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Friday Bread Basket: 10/16/20
First: Thanks to everyone who has signed up to be a paid subscriber to Wordloaf this week. I’m amazed at the response I’ve gotten since I turned subscriptions back on, and I am enormously grateful for the support.
I’ll be sending out the first peer-testing/sneak-preview recipe for paid subscribers later today as well, for a sourdough thin-crust pizza. I haven’t shared any pizza intel here yet, and I have loads of it in store for you all (in fact, to correct the imbalance I’ve decided to make November “pizza month” here at Wordloaf). But since this sourdough pizza recipe is the newest one I’ve developed, I wanted a few more testers to give it a go before I send it out into the wild.
If you aren’t a subscriber yet, and want to weigh in on it, I’d love to have you!
The Book of Bread, by Owen Simmons
I am an inveterate book collector, particularly of rare books on whatever subjects I happen to be obsessed with at any particular moment. Which is why—as a bread baker and film photographer both—my white whale has long been Owen Simmons’ 1902/3 tome The Book of Bread, of which only around 350 copies were ever made.
Though created as a technical guide for bread baking professionals, it is as much an art book as a manual: The ‘deluxe’ 1902 edition includes actual silver bromide prints of photographs of a dozen or so sliced loaves:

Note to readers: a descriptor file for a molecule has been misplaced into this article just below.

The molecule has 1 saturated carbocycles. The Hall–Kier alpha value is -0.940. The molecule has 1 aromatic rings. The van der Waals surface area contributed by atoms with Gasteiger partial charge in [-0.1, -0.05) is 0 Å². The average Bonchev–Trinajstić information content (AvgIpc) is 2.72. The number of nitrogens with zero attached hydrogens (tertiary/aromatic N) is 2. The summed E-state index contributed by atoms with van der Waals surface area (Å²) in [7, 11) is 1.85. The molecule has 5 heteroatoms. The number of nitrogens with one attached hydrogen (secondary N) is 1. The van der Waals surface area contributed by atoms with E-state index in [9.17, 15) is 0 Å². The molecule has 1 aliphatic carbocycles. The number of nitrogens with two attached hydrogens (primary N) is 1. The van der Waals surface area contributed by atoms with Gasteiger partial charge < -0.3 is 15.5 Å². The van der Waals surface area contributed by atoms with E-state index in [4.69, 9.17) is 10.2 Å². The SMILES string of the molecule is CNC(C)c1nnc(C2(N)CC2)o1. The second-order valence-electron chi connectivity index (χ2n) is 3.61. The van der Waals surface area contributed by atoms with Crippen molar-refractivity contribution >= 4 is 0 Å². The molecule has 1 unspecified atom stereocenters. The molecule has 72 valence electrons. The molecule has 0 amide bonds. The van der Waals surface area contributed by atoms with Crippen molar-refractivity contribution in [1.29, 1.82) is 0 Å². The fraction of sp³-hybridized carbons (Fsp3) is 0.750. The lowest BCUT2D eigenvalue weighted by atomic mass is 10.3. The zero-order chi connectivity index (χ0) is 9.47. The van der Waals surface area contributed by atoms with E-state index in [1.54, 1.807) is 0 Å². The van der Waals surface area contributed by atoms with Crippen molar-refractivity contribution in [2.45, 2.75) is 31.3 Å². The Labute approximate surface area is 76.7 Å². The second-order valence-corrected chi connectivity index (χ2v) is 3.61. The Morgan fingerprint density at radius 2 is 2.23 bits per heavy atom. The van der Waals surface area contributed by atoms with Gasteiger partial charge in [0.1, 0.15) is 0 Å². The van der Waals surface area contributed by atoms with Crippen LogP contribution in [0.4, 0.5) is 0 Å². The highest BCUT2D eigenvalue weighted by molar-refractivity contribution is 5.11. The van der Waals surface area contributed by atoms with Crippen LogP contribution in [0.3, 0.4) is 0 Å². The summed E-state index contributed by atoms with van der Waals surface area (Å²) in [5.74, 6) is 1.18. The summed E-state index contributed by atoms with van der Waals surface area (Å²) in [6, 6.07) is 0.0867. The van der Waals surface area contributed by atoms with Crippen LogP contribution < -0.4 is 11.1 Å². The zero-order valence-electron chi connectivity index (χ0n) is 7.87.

Along with chromoliths (an early color photography printing technique) of whole loaves set against a surreal blue backdrop:
Some argue it’s the worlds first “photobook”, but that honor goes to Anna Atkins’ Photographs of British Algae: Cyanotype Impressions, which was published in 1843–53.
By the by, this book is also the source of the original artwork from the “How Much Bread a Man Eats” t-shirt that I’ll be relaunching here soon.
One of these days, I’ll get my hands on a hard copy (though probably not a deluxe edition, since those run into the thousands), but in the meantime, decent PDF scans are available online. You can read more about The Book of Bread on this wonderful Incunabula twitter thread.
Barefoot Contessa Declares Sourdough Trend ‘Over’
In her recent interview with Seth Meyers to promote her new book, Modern Comfort Food, Ina Garten declared that the sourdough trend “is going to last for about five minutes”, and that sourdough baking is anathema to “having a good time”.
"I can't tell you how many people emailed me and said 'What should I do about the sourdough starter?' and I am like, I've never made a sourdough bread in my life," she said. "I had to make stuff up…It was maybe the first week of the pandemic I got a lot of questions, after that, nothing."
Perhaps the questions dropped off because she told them she hadn’t had the first clue about sourdough and people went elsewhere for help…maybe to a certain email newsletter?
The Bread of Childhood, by Ihor Pavlyuk
[Photo credit: Erik Isakson/Getty Images]
The Bread of Childhood
Grandmother’s pyrohy* oozing cherries, the soil
Fragrant with spring,
These are the heart’s embroidered memories
Touched by the cry
Of a crane.
I sit beneath fir-trees and recollect
The sacred village evenings
Grandfather spoke of to me.
“They were truly rich,” he said.
“Something good has been lost since ancient times. But what?
A song? The ring of a sickle,
Life rolled along like a round loaf until time bit
Into it …”
I leave the forest in a dream.
To dance in the meadow, my childhood
Is delicately embroidered
With stalks of wheat.
Translated by Steve Komarnyckyj
* Pyrohy – in the poet’s region of Ukraine, pyrohy are pies rather than dumplings
(h/t The Guardian)
See you all next week, when I’ll have a few more sourdough discard recipes to share.